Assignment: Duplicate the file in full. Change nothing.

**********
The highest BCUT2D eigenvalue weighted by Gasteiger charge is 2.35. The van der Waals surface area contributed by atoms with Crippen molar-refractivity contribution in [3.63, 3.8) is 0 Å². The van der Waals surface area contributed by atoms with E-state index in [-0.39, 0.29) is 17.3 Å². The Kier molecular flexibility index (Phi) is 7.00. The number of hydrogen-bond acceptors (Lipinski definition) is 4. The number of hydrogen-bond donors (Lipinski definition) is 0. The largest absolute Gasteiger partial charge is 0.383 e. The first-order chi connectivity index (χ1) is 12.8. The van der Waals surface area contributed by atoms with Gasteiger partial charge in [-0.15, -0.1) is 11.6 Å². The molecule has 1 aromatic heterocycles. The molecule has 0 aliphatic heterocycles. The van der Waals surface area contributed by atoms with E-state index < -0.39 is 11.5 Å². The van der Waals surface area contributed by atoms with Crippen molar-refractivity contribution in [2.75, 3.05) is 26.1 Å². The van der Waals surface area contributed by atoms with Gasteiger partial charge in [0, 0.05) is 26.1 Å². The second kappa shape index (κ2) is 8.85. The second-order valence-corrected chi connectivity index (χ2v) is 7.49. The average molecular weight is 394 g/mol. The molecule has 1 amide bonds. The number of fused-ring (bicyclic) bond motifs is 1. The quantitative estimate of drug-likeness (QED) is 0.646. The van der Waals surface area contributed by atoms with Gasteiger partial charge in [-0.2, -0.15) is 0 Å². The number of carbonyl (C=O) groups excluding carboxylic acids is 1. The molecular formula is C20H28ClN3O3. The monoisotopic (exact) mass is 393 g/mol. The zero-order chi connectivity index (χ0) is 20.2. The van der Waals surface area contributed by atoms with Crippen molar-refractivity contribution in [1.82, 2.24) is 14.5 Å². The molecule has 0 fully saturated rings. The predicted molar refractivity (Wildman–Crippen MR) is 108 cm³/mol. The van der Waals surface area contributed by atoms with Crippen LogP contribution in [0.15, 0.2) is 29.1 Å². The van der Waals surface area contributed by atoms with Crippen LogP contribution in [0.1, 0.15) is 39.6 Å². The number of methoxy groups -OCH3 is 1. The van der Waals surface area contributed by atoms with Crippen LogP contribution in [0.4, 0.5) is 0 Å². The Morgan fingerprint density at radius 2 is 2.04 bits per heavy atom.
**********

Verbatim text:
The highest BCUT2D eigenvalue weighted by Gasteiger charge is 2.35. The van der Waals surface area contributed by atoms with Crippen molar-refractivity contribution in [3.63, 3.8) is 0 Å². The van der Waals surface area contributed by atoms with E-state index in [-0.39, 0.29) is 17.3 Å². The Kier molecular flexibility index (Phi) is 7.00. The number of hydrogen-bond acceptors (Lipinski definition) is 4. The number of hydrogen-bond donors (Lipinski definition) is 0. The largest absolute Gasteiger partial charge is 0.383 e. The first-order chi connectivity index (χ1) is 12.8. The van der Waals surface area contributed by atoms with Gasteiger partial charge in [-0.15, -0.1) is 11.6 Å². The molecule has 1 aromatic heterocycles. The molecule has 0 aliphatic heterocycles. The van der Waals surface area contributed by atoms with E-state index < -0.39 is 11.5 Å². The van der Waals surface area contributed by atoms with Crippen molar-refractivity contribution in [2.75, 3.05) is 26.1 Å². The van der Waals surface area contributed by atoms with Gasteiger partial charge in [0, 0.05) is 26.1 Å². The second kappa shape index (κ2) is 8.85. The second-order valence-corrected chi connectivity index (χ2v) is 7.49. The average molecular weight is 394 g/mol. The molecule has 1 amide bonds. The number of fused-ring (bicyclic) bond motifs is 1. The quantitative estimate of drug-likeness (QED) is 0.646. The van der Waals surface area contributed by atoms with Gasteiger partial charge in [-0.2, -0.15) is 0 Å². The number of carbonyl (C=O) groups excluding carboxylic acids is 1. The molecular formula is C20H28ClN3O3. The monoisotopic (exact) mass is 393 g/mol. The zero-order chi connectivity index (χ0) is 20.2. The van der Waals surface area contributed by atoms with Crippen molar-refractivity contribution in [1.82, 2.24) is 14.5 Å². The molecule has 0 fully saturated rings. The predicted molar refractivity (Wildman–Crippen MR) is 108 cm³/mol. The van der Waals surface area contributed by atoms with Crippen LogP contribution in [0.15, 0.2) is 29.1 Å². The van der Waals surface area contributed by atoms with Crippen LogP contribution in [0.1, 0.15) is 39.6 Å². The number of methoxy groups -OCH3 is 1. The van der Waals surface area contributed by atoms with Crippen LogP contribution in [0.4, 0.5) is 0 Å². The Morgan fingerprint density at radius 2 is 2.04 bits per heavy atom.